David McCooey

Tell us a bit about yourself (education, career, hobbies/personal interest, etc.) 

I have worked at Deakin University in Geelong since 1995. I grew up in Perth and did my PhD at the University of Sydney. As well as being a poet and critic, I am a sound artist/composer. I am also a keen hobbyist photographer.

What is your involvement with Verandah? 

I am one of the Geelong-based staff reps on the Verandah Industry Board. I have been a member of this board for a number of years.

What are the steps that you took that lead you into being involved with the publishing community? 

I started publishing poetry and reviews in the late 1980s. That was no doubt largely a consequence of the degree I undertook at the University of Western Australia. From there, I became involved in academic publishing (my PhD thesis was published as a book) and various editing projects.

What are your favourite parts about the publishing world? 

Seeing new work being brought into the world is terrific. I also like the connections that you can make with other writers, publishing professionals, and readers.

What are your least favourite parts about the publishing world? 

Hmm. Tricky. I guess I’m not a fan of things being in train for months or years, and then being asked to get proofs back in a couple of days!

What do you think are the important to-do-lists that an emerging writer should do to start their career in the industry? 

Read, and get to know the people and the market/s you are aiming for. Don’t be in too much of a hurry to get published; generally speaking, you only get the chance to make a splash once.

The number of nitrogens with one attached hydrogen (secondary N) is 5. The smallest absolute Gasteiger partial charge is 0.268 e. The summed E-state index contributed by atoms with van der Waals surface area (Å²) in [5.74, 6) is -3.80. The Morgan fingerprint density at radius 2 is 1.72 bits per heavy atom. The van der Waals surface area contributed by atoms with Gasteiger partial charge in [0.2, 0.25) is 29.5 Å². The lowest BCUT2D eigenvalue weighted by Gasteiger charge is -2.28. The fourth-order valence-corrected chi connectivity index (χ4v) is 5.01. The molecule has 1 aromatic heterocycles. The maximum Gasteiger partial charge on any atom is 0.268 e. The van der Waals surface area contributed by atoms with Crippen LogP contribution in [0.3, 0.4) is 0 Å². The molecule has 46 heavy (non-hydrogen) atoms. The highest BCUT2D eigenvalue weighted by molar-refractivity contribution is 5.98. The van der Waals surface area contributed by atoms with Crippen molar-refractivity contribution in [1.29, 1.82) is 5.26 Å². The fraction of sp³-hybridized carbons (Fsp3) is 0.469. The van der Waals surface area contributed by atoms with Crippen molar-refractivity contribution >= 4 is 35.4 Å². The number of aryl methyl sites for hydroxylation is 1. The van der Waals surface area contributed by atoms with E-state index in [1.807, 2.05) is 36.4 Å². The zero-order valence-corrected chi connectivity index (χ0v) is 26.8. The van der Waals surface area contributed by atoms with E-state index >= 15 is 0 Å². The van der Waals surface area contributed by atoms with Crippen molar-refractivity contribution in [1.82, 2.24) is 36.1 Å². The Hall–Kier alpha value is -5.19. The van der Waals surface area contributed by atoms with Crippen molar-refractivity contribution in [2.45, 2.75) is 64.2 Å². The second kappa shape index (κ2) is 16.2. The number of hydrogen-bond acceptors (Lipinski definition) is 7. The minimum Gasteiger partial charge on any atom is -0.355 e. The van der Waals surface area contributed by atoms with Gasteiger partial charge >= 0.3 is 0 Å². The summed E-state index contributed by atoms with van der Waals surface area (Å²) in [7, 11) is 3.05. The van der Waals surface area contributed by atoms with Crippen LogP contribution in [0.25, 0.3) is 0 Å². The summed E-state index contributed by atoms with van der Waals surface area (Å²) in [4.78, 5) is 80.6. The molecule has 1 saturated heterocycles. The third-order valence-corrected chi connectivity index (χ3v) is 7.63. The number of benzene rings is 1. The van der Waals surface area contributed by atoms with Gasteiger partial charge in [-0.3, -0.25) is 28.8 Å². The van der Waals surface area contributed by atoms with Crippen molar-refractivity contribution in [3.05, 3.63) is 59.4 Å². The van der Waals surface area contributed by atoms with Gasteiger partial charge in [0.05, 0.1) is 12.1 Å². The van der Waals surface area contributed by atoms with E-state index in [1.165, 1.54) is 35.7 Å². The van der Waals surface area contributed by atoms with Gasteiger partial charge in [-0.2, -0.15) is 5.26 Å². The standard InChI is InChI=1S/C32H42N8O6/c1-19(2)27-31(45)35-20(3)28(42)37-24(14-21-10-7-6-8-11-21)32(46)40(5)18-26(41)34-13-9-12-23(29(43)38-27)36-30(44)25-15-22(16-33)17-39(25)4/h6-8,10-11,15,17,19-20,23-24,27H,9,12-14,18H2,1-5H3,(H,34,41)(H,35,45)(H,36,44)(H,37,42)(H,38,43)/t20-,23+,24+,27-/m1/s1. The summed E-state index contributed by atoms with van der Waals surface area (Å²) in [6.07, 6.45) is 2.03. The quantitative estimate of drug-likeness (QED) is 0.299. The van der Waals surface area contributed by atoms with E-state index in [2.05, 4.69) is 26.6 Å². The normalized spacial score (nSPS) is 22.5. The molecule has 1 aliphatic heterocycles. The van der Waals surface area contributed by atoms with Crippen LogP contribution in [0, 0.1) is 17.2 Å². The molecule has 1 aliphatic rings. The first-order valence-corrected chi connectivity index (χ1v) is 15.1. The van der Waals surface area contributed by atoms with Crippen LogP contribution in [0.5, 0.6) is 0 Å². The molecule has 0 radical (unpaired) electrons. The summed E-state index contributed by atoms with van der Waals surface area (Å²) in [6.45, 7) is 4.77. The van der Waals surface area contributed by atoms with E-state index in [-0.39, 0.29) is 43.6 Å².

Do you have any tips to cope with common writing problems such as writer’s block/lack of motivation/etc?  

Reading always helps me. Deadlines and commissions (if you can get them) are great. If someone else is relying on you, then you will come up with something.

In the current climate, especially throughout the pandemic, digital realms are thriving more than traditional means to publish our work. How do you think this will affect the writing and literary industry? 

It’s hard to say. Digital spaces are becoming more and more important, but I think that it’s also pretty clear that print isn’t going anywhere.

Where do you look for inspiration when starting a project? 

It depends on the project. For scholarly work, once you know what you are researching you get on with the reading in the first instance. Creative projects are not so different. I find that if I’m engaged in reading (or watching or listening to) things, then I will be more productive at writing.

Are there any projects that you are currently working on? 

I’m trying to finish my next collection of poems. As part of that, I am trying to find a way of bringing my interests in writing and photography together.

Home

By Amin Rajbanshi

A simple graphic inspired by the quote ‘Home is where the heart is’. Just wanted to remind everyone that staying home is not necessarily a bad thing. It’s a great time to take a break, spend time with your family and most importantly to remind yourself that home is where you find all the love and support you may need in your life.

By Jordan Ross

In my piece I wanted to capture the feeling of coming home—the escape from mundane workdays, gruelling 9-5’s to a place of expression, comfort and serenity. To strengthen this idea, I included the text ‘WELCOME HOME’. My initial inspiration came from the concept of doors, the entry into our escape. Finally, I wanted to highlight the contrast between the home and the outside world through the use of colour and black and white.

By Luke Martin

Home has felt like the only place that exists recently—spending all my days inside, communicating via technology from the comfort of your home. I took inspiration from the idea that everything you’re doing is within a house. I created this neon lights imagery because it seems like things are turning on and off all the time, and wanted to reflect the way we are doing so many things without ever leaving our 4 walls.

By Zeth Cameron